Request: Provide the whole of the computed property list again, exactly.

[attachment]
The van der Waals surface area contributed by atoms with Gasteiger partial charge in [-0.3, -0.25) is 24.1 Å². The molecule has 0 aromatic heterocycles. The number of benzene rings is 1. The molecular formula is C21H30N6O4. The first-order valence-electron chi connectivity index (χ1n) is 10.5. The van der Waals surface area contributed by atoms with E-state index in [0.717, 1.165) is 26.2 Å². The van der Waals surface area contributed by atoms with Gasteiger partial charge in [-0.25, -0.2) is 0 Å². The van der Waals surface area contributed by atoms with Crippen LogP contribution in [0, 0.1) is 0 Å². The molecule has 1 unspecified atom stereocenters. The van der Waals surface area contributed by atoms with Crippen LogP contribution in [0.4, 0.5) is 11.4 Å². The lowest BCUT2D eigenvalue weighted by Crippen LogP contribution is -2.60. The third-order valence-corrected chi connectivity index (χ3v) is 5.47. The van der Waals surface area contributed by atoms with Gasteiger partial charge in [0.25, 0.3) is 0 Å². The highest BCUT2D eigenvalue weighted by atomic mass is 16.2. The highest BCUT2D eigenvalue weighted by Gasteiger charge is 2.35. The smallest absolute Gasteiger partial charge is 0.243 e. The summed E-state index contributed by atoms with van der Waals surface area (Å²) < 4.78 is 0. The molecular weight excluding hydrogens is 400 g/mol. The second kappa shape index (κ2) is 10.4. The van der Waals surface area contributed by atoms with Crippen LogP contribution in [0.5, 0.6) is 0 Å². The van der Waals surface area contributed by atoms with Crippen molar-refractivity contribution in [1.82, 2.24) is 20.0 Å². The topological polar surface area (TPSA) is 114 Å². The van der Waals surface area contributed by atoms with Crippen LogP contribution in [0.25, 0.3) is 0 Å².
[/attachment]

The van der Waals surface area contributed by atoms with Gasteiger partial charge in [-0.3, -0.25) is 24.1 Å². The molecule has 0 aromatic heterocycles. The number of benzene rings is 1. The molecular formula is C21H30N6O4. The first-order valence-electron chi connectivity index (χ1n) is 10.5. The van der Waals surface area contributed by atoms with E-state index in [0.717, 1.165) is 26.2 Å². The van der Waals surface area contributed by atoms with Gasteiger partial charge in [-0.25, -0.2) is 0 Å². The van der Waals surface area contributed by atoms with Crippen LogP contribution in [0, 0.1) is 0 Å². The molecule has 1 unspecified atom stereocenters. The van der Waals surface area contributed by atoms with Crippen LogP contribution in [0.4, 0.5) is 11.4 Å². The lowest BCUT2D eigenvalue weighted by Crippen LogP contribution is -2.60. The third-order valence-corrected chi connectivity index (χ3v) is 5.47. The van der Waals surface area contributed by atoms with Gasteiger partial charge in [0.25, 0.3) is 0 Å². The highest BCUT2D eigenvalue weighted by atomic mass is 16.2. The highest BCUT2D eigenvalue weighted by Gasteiger charge is 2.35. The smallest absolute Gasteiger partial charge is 0.243 e. The summed E-state index contributed by atoms with van der Waals surface area (Å²) < 4.78 is 0. The molecular weight excluding hydrogens is 400 g/mol. The second kappa shape index (κ2) is 10.4. The van der Waals surface area contributed by atoms with Crippen LogP contribution in [0.5, 0.6) is 0 Å². The van der Waals surface area contributed by atoms with Crippen molar-refractivity contribution in [1.82, 2.24) is 20.0 Å². The topological polar surface area (TPSA) is 114 Å². The van der Waals surface area contributed by atoms with Crippen LogP contribution in [0.25, 0.3) is 0 Å².